CINDERELLA. Starring Cate Blanchett, Lily James, Richard Madden, Stellan Skarsgaard, Derek Jacobi, Ben Chaplin, Hayley Atwell, Rob Bryden. Directed by Kenneth Branagh. 105 minutes. Rated PG.
This version of Cinderella is one of great charm, a pleasure to watch, entertaining and often funny, with some witty and wry lines – a film for girls of every age, young girls and old girls, but not one for boys of any age!
The screenplay was written by Chris Weitz, writer and director of several very entertaining films, including About a Boy, and directed by that fine actor, Kenneth Branagh. And the cast is top-class, Lily James lovely as Cinderella, Richard Madden making an impression as the Prince. But it is some of the adults who are entertaining, principally Cate Blanchett as a smilingly cruel stepmother (often wearing green, indicating her envy and jealousy), uttering quite ironic and cutting lines. She spends a lot of time promoting her daughters simply because they are her daughters, whom she thinks are rather stupid (and not incorrectly). Derek Jacobi is the King, Stellan Skarsgaard is the scheming Grand Duke, Ben Chaplin Cinderella’s sympathetic father, with a brief comic turn from Rob Bryden as the artist commissioned to paint the Prince.
The thing is, of course, that we all know what is going to happen. The pleasure is in anticipation and then the satisfaction of seeing how what we were expecting turns out.
There is something of a more serious opening to the film, Cinderella as a young baby, the loving parents, her mother’s death, the father and his travels, and the charming Cinderella making no objections at all to her father’s wanting to marry again. It is clear that she has not yet met her prospective stepmother!
All goes according to the stepmother’s plan when she moves in, installing the daughters, relegating Cinderella to the attic, not allowing her to eat with the family, Cinderella not allowed to do anything much in fact. But, Cinderella has great comfort in her four pet mice, the most engaging little animals on screen since that chorus in Babe 20 years ago. Their comic presence and some of their antics are very entertaining – especially in comparison with the stepmother’s big ugly cat.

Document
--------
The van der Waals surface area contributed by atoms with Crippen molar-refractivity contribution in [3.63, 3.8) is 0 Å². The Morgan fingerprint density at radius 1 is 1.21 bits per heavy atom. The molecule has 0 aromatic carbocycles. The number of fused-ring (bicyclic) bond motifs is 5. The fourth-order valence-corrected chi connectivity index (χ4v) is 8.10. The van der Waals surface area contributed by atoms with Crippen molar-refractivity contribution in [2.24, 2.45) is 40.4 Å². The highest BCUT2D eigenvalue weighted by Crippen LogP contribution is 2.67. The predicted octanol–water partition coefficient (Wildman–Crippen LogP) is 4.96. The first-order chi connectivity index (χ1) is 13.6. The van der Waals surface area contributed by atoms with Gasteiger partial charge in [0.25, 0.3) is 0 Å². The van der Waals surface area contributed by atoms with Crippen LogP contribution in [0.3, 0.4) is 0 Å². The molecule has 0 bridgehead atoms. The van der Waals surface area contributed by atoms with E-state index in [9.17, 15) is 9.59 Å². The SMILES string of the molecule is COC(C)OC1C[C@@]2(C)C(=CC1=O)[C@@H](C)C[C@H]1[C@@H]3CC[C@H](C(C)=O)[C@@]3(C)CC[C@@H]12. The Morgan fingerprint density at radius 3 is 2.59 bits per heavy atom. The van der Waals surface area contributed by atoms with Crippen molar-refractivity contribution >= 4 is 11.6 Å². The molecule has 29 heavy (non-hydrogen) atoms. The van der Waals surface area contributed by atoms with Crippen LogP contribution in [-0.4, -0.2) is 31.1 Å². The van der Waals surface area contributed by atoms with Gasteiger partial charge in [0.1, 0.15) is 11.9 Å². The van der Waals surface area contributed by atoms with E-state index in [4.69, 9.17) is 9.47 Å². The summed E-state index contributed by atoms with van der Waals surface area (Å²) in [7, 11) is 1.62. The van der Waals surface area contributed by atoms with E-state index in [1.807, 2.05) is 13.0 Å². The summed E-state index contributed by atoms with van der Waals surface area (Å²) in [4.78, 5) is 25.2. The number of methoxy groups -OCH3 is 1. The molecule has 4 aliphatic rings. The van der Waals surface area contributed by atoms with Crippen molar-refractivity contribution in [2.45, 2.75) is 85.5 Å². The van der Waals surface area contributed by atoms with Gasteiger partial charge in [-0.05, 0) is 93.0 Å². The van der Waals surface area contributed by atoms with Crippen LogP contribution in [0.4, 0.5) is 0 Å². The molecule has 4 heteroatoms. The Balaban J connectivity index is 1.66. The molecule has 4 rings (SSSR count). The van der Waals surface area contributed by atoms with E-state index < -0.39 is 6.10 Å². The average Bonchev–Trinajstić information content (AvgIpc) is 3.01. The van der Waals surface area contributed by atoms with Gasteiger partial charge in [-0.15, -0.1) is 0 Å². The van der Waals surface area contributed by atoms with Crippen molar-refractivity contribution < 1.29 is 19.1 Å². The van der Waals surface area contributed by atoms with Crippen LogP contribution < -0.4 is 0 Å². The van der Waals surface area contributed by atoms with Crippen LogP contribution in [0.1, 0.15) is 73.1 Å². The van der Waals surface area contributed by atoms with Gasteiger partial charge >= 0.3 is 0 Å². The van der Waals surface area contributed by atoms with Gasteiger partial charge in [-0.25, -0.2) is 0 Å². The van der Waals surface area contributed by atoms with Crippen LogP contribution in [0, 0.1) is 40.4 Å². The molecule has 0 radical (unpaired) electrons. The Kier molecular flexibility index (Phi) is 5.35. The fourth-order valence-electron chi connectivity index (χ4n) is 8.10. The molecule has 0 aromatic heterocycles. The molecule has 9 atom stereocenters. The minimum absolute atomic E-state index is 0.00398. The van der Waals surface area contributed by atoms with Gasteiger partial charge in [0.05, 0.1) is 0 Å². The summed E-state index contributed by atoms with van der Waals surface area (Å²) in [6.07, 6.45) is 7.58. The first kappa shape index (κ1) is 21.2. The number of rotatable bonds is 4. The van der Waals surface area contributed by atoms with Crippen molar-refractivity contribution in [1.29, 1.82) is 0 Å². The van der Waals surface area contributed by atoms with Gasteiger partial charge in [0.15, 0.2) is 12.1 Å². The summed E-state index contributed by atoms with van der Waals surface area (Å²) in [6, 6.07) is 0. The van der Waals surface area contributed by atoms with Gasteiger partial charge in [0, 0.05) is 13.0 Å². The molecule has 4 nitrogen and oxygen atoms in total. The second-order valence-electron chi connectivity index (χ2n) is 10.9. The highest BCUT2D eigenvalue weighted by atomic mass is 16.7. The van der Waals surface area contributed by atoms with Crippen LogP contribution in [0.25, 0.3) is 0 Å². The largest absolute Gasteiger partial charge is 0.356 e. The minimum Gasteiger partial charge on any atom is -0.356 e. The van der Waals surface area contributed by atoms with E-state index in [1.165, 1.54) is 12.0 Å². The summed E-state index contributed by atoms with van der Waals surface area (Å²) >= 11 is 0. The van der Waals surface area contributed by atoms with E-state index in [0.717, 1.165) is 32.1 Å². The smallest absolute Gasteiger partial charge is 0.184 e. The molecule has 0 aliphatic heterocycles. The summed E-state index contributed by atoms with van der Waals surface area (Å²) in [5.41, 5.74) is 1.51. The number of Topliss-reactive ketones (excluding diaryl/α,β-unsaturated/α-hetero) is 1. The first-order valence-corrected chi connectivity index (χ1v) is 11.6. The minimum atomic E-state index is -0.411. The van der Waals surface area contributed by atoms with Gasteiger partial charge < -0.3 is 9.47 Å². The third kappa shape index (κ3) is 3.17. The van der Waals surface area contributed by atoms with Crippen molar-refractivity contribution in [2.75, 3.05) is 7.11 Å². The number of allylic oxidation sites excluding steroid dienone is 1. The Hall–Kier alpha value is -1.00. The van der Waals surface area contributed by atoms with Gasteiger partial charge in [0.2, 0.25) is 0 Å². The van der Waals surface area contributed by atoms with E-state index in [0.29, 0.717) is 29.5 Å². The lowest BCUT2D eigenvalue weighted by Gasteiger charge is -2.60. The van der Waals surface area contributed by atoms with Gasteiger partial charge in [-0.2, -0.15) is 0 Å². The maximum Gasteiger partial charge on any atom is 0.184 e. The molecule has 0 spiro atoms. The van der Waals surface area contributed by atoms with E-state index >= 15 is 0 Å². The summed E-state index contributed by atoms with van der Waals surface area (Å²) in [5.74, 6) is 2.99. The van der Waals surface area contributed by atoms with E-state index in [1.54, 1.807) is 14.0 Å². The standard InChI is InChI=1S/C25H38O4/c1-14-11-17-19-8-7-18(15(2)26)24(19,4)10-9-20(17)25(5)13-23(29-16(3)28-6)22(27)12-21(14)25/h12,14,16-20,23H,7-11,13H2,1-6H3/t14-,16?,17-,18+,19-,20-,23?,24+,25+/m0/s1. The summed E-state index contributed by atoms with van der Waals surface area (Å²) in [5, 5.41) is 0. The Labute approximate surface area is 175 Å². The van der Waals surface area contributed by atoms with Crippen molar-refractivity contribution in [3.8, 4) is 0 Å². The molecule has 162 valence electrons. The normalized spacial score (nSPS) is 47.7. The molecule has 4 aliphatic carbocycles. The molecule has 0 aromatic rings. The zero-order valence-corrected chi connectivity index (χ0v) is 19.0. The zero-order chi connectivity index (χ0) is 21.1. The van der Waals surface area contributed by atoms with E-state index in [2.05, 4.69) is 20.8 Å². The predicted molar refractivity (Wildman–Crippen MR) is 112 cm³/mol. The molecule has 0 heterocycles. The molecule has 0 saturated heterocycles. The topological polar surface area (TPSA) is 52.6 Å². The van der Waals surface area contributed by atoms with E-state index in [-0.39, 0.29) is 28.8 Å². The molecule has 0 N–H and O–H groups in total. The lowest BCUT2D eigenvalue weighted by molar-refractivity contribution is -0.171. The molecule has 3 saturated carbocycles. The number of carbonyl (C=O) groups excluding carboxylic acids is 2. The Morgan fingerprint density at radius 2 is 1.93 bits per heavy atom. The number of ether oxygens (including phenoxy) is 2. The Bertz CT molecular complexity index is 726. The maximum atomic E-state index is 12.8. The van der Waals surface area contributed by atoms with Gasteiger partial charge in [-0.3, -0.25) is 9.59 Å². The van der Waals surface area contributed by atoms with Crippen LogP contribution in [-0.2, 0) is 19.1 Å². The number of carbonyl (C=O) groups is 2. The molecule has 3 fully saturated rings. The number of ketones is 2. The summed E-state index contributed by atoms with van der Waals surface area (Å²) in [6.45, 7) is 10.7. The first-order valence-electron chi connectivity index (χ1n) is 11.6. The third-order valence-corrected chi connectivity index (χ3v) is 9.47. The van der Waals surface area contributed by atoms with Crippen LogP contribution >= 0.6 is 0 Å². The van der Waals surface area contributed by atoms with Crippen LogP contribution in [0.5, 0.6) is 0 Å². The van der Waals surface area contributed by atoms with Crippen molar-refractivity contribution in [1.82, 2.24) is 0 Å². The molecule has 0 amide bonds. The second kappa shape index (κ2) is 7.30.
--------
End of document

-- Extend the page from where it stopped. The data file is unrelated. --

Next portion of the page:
Cinderella is certainly an energetic young woman who does ride off in frustration into the forest, encountering the Prince going hunting, pleads for the life of the stag that the hunters are chasing, and thinks the Prince is an apprentice. In the meantime, the Prince has fallen in love, telling his dying father and irritating the Grand Duke who wants the Prince to marry into foreign royalty. So, the ball is proclaimed, stepmother and daughters get their dresses ready, Cinderella being reduced to having to put on her mother’s stress and having stepmother berate her, mock her and tear the dress.
It is time for the fairy godmother to arrive – although it is she who has been doing the amusing voiceover. She appears as an old beggar at the mansion door to whom Cinderella is kind and, lo and behold, a transformed begowned blonde beauty, Helena Bonham Carter. She is very funny as she goes choosing the pumpkin, transforming the lizards into footman, the goose into the coach driver, and the four mice into the horses.
The ball is as lavish as might be expected as is Cinderella’s blue gown, her skill in dancing, talking with the Prince – but it is soon midnight and the spell is lost (except, of course, for the glass slippers which do not disappear).
Some comedy as everybody tries to get the slippers to fit, the cruel stepmother preventing Cinderella from trying – but, and it’s thanks to the mice and their thoughtfulness, that she gets her opportunity and, then, happy ever after. And the final credits conclude with the song from Disney’s 1950 film, Bibbity, Bobbity Boo. What more could one ask for?
Fr Peter Malone MSC is an associate of the Australian Catholic Office for Film & Broadcasting.
Out March 26 2015.